My family made a big change this year. We moved about 200 miles, my husband got a new job, and I went from working 30 hours a week from home (ah, heaven!) to working full time in my company’s office. The work transition, for me, was certainly easier than it would have been if I hadn’t already been in that position for five years and known my colleagues, but it was still a big change to rise before dawn, get dressed a little bit nicer than I would working from home, whisper goodbye to still-sleeping kids, commute twenty minutes, and plop down at my new desk.
I’m a homebody and an introvert. I had been perfectly happy working from home and seeing no one outside my family for days on end. Would I be miserable going back to an office?
I went in that first day with enthusiasm, but after opening my laptop and struggling with wifi (since my desktop wasn’t set up yet), the anxiety set in. What if I hate this? Have we made a huge mistake?
I got up and sought out colleagues who might be able to help with my computer troubles. . . Hey! Yes! So excited to be here!
I returned to my office, problem not really solved . . . and found a vase with pretty purple and orange flowers. Next to it, a new coffee mug with a bright pattern in apple green (my favorite color), a little loaf of coffee cake, and a sweet note welcoming me to the office.
The gesture brought an immediate smile to my face that stuck with me all day long. The bright green of the mug and flower arrangement boosted my mood every time I glanced around the office, and I determined to have plenty of my favorite color surrounding me at all times. My mug, a frame, my Bible . . . beyond that, my kids’ artwork on the wall and a photo I love on my computer desktop. The “stuff”—clutter though it may be—makes a difference in my life.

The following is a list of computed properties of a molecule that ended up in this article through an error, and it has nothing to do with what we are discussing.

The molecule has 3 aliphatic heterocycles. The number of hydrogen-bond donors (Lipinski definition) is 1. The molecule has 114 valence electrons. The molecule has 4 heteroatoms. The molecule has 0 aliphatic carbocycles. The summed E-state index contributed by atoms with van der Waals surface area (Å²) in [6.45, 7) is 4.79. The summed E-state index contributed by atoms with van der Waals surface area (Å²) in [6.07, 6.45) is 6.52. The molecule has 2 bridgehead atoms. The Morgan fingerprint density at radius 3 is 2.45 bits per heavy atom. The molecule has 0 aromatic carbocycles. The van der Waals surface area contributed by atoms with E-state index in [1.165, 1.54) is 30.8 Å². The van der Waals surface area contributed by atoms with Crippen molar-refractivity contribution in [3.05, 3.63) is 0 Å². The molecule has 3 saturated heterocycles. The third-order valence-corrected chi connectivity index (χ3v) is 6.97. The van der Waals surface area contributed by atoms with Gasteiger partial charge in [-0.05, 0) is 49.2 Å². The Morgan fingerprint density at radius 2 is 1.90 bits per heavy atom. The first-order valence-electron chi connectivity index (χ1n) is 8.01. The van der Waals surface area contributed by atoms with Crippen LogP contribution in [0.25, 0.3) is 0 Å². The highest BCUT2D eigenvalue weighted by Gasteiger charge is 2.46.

As Advent began and we got out the Christmas décor at home, there was no question I wanted to bring a few things into work to make my office festive. It felt a little silly, thoroughly unnecessary—and yet necessary—because such festivity brings me such joy.
Do you surround yourself with things that bring joy?
I have such a love-hate relationship with “stuff.” Special treasures can make one smile, but too much clutter makes us crazy. Things can make our lives more pleasant, but bring harm to the people who make them. Of my office adornments, I removed another desk item so as to not add extra clutter; the tree was a cast-off from a friend for whom holiday decorations are not sources of joy but just clutter, and my star garland was a fair-trade purchase from our old church’s Alternative Gift Fair last year.
Mari Kondo, of The Life-Changing Magic of Tidying Up fame, says we should hold up every object we own and ask, “does it spark joy?” If not, chuck it. I don’t know if that’s always the best criterion, given that some things are simply useful. I don’t know if the basket containing our family’s dozens of sippy cups brings joy, but it certainly keeps cups and lids from getting strewn all over the floor or filling a whole cabinet. (Is the absence of frustration the same as joy? Not quite.)
Maybe joy is not the sole criterion, but not something to be dismissed either. Joy lightens our hearts and makes the ordinary extraordinary. Joy opens our hearts wider to be a source of good for other people. Un-useful objects may not be necessary, but they can still serve a beautiful purpose. Perhaps joy can sometimes be use enough.